"Pope Francis continues to surprise us day after day. I spoke to a friend of mine working in the Vatican who is in close contact with the Pope and asked him how he would describe the atmosphere in the Vatican under Pope Francis and he summed it up saying: “surprises and more surprises and even more surprises to come” and my friend is one of those who is pleased with the surprises he is seeing. We thank God for a Pope who has the interior freedom to surprise us. We thank God for a Pope who shows us that simplicity and humility are not signs of weakness and concession, but signs of strength and signs of a strength that comes from faith.
Pope Francis has given us some very significant signs and gestures about how he understands his role as Bishop of Rome and successor of Saint Peter. But they are not just signs about himself; they are signs about what the Church means. He does not want us just to look at these gestures on television and feel good about them and feel good that we have a new Pope like him. There are many who have no belief who will like the new Pope. There is not much good, however, in Christians feeling good about the new Pope if we do not make our own what he is saying and teaching and doing.
The first thing that this involves is allowing Jesus to surprise us and for us to find the courage to change. We are at a critical juncture in the history of the Catholic Church in this diocese and in our country. We are at critical juncture about the place of the Catholic Church in Irish society and in the future culture of Ireland. And we are at a critical juncture about the very place of faith and the very understanding of faith within the Catholic community.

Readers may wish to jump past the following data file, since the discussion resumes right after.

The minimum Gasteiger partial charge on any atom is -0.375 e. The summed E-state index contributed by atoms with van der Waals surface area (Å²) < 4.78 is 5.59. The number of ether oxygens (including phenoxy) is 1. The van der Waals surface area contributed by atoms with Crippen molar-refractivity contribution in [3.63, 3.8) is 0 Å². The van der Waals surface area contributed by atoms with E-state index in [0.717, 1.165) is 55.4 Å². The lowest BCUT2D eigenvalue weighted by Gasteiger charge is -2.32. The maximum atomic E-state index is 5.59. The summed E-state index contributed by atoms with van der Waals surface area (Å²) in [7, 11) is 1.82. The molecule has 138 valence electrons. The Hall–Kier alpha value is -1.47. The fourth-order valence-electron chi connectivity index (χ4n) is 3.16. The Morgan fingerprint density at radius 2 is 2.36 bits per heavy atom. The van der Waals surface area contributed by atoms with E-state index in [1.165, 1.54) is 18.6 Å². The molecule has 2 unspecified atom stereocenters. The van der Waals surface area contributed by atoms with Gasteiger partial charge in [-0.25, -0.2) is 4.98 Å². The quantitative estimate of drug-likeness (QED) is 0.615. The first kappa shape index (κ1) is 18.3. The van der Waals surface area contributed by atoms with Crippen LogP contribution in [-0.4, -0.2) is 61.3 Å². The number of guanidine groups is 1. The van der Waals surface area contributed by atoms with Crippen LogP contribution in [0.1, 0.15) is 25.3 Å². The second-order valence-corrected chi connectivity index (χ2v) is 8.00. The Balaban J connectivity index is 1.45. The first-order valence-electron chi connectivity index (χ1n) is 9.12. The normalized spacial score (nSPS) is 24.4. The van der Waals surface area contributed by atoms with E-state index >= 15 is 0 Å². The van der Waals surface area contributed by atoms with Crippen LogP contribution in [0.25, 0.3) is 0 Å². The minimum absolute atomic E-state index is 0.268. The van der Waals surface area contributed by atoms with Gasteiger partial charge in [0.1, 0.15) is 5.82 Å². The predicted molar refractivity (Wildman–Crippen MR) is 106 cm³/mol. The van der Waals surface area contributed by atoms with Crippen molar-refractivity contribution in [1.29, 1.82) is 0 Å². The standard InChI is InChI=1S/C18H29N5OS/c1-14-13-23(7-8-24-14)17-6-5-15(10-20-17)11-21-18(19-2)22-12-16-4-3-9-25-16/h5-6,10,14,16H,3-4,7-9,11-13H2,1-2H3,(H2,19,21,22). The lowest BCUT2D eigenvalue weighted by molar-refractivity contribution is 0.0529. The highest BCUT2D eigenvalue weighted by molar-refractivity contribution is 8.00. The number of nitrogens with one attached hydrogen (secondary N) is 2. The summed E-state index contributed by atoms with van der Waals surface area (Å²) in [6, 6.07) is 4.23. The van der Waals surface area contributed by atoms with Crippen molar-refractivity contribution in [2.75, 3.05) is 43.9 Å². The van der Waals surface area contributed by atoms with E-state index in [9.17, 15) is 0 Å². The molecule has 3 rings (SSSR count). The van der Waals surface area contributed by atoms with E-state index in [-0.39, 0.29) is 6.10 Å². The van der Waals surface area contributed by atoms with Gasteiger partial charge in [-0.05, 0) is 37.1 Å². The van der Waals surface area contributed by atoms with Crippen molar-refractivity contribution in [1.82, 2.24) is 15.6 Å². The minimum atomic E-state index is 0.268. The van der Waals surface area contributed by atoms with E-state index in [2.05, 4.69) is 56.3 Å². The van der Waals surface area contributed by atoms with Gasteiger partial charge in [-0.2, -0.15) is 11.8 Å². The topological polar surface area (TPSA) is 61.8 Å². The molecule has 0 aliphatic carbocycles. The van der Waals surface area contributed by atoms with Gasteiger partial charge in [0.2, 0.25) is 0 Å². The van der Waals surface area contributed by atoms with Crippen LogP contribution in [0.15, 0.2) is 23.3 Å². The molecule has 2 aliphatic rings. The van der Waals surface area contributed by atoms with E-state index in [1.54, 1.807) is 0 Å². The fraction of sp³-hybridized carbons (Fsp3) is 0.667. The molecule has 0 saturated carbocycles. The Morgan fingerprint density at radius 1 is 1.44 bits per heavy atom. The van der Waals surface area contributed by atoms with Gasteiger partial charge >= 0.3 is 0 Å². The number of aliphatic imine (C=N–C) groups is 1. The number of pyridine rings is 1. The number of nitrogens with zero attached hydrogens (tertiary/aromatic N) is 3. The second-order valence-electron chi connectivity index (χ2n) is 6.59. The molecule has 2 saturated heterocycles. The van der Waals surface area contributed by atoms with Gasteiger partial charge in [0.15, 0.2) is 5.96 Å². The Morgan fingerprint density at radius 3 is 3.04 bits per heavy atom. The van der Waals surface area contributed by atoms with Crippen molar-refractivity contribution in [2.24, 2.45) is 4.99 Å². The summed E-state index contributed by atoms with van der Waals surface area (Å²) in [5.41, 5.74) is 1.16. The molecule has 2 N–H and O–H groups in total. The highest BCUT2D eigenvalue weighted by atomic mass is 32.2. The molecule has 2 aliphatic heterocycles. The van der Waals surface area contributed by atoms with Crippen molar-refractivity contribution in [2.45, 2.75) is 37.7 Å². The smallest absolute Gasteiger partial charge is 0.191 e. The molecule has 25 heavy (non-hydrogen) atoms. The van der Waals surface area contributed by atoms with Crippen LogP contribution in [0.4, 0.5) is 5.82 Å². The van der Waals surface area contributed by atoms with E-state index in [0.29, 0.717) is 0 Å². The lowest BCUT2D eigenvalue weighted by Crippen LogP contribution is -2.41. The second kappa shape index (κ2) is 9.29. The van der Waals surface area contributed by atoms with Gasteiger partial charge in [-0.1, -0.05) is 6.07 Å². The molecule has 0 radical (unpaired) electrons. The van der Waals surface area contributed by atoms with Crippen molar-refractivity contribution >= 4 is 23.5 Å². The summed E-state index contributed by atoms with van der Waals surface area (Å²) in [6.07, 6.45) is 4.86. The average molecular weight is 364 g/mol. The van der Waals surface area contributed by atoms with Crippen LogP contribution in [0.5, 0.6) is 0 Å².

We are at a critical juncture and the only valid answer is an answer of enthusiasm and optimism, of commitment and renewal in our own lives. We have to witness to others the sense of meaning and purpose that Jesus brings to our lives. If all we have to offer is a tired and discouraged faith, then we have to ask questions about the quality of our own faith.
In his talk yesterday at the General Audience in Rome Pope Francis stressed that following Jesus Christ inevitably involves breaking out. It involves breaking out from ourselves to follow Christ, breaking out from a tired faith based on pure habit and breaking out from being imprisoned in our own dissatisfactions and frustrations which only impede the creative action of God working in and through us.
Faith in Jesus Christ opens us out beyond human horizons, through a yearning for goodness, truth and love and beauty which changes people. When faith leads to conformism it has betrayed the very nature of faith. Conformism falsely feels that it has attained certainty. Faith is always a leap into the uncharted which following Jesus requires. It is a challenge to go beyond our own limits and beyond our own narrow certainties and the distorted understanding that comes from them. Without faith our true self can so easily be undermined by human deception.